The version of “Blue” within this set is at least the third version DeJohnette has recorded since he first composed it for the Gateway Trio’s Gateway 2 album in 1977. He recorded it again with Special Edition a few years later. “This version is more rubato than previous versions,” says DeJohnette. “The tempo is more elastic. And it’s in a minor key, which makes it a dark but beautiful melody.”
The second of the two new pieces on Return is the churning “Dervish Trance,” a song inspired by the whirling meditative dance of the Sufi Dervishes. “I had actually come up with the melody while touring with the Spring Quartet an ensemble consisting of Joe Lovano, Esperanza Spalding and Leo Genovese and myself. We performed the song live several times before I adapted it further for this recording. I titled the composition “Dervish Trance,” being inspired by Sufi who I had seen a few years ago – once on TV and then again in person. It’s fascinating to just watch them spin around when they get into this altered state of consciousness,” says DeJohnette
The atmospheric “Indigo Dreamscapes” originally appeared on Parallel Realities, DeJohnette’s 1990 recording with Pat Metheny and Herbie Hancock. “This version has kind of a pastel sound to it,” says DeJohnette. “It has a nice simple melody and groove. I just like the way it feels.”
“Song for World Forgiveness” first appeared on Live in Tampere and Berlin, a 2000 collaborative recording project featuring DeJohnette and saxophonist, clarinetist and composer John Surman. “I wrote the piece as a meditation to put a positive vibration into the world,” says DeJohnette. “There are a lot of things that humanity has done to itself that need to be undone before we can move to a better place, and we can’t do that unless we find a way to forgive. It’s a song for forgiveness so we can elevate ourselves and move to the next level of consciousness.
The breezy and carefree “Exotic Isles,” also from the Parallel Realities album, “is a sound that reminds me of some nice island in the Mediterranean,” says DeJohnette. “That’s the kind of feeling it’s always given me. That was the title that came to me after I wrote it.”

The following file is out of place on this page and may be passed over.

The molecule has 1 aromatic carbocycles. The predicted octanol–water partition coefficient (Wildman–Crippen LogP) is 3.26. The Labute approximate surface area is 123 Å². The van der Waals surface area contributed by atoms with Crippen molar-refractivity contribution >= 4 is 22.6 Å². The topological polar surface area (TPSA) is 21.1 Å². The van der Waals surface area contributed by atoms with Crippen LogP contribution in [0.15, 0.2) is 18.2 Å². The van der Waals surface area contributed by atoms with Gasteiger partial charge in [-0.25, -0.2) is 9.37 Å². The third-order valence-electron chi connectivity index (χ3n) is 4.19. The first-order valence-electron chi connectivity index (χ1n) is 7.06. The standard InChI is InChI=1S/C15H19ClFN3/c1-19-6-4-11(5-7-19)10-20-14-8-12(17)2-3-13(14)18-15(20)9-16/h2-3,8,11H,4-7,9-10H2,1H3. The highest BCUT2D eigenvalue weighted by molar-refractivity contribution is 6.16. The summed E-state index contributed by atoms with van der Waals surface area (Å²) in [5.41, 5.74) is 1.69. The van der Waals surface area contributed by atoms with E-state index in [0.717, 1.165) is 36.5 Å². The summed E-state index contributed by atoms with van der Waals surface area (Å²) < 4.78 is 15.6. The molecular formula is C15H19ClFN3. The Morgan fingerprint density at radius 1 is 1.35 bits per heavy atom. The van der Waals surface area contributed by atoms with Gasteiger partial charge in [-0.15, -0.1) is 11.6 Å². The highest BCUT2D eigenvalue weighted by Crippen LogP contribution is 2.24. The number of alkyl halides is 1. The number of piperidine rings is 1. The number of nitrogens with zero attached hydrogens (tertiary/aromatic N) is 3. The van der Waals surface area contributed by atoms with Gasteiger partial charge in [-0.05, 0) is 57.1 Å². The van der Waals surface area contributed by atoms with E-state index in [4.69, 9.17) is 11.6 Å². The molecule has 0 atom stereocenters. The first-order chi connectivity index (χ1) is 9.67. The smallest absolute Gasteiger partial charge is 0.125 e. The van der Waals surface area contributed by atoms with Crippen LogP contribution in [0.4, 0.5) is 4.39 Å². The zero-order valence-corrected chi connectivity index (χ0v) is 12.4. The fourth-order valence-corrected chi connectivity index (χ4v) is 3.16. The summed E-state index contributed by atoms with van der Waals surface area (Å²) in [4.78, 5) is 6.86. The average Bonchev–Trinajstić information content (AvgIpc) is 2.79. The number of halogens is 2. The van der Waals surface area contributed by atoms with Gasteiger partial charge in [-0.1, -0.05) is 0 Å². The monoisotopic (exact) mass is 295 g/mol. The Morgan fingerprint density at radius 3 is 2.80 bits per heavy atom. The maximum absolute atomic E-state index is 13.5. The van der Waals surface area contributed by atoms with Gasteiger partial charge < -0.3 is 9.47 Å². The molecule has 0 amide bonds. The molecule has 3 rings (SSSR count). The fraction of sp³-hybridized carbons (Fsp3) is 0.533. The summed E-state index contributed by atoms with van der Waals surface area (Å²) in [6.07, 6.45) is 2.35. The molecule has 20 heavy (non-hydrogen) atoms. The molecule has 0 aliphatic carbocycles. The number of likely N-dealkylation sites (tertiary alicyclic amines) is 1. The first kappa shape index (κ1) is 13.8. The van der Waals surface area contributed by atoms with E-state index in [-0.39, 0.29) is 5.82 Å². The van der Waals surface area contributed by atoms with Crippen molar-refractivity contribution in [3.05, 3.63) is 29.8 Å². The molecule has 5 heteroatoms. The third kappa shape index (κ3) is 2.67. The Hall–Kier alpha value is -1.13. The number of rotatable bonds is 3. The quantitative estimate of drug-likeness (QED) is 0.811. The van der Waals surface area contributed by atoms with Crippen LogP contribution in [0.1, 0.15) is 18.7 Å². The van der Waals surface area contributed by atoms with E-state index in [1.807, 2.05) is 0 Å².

The haunting closer, “Ponta de Areia,” was written by Brazilian guitarist, pianist, vocalist and composer Milton Nascimento, a longtime favorite of DeJohnette. “The idea behind the song is that there was a train that used to go to Ponta de Areia in Brazil,” he explains. “People used to get there by bridge, but then the bridge was taken down, so there was no way to get there by railroad anymore. So the people lost their connection to the outside. The melody is repetitive, and the more you play it, the more beautiful it becomes. In the beginning, it has a nice sort of nursery rhyme – a light, airy treatment of the melody. And I ended it the same way. It’s a nice way to say goodbye and send the listeners on their way.”
Whatever the connection between drums and piano – percussion, melody, rhythm, harmony or all of the above – DeJohnette admits that he didn’t think about it too much when he went into the studio to lay down tracks in the making of Return. “I was just going for a mood, a feeling,” he says. “I didn’t try to intellectualize anything. I just wanted to take the music to a different space and let the spirit take me – and take the listener – wherever it wanted to go. It’s a collaboration of mind, body, soul and spirit. It’s a return to something basic and universal and beautiful.”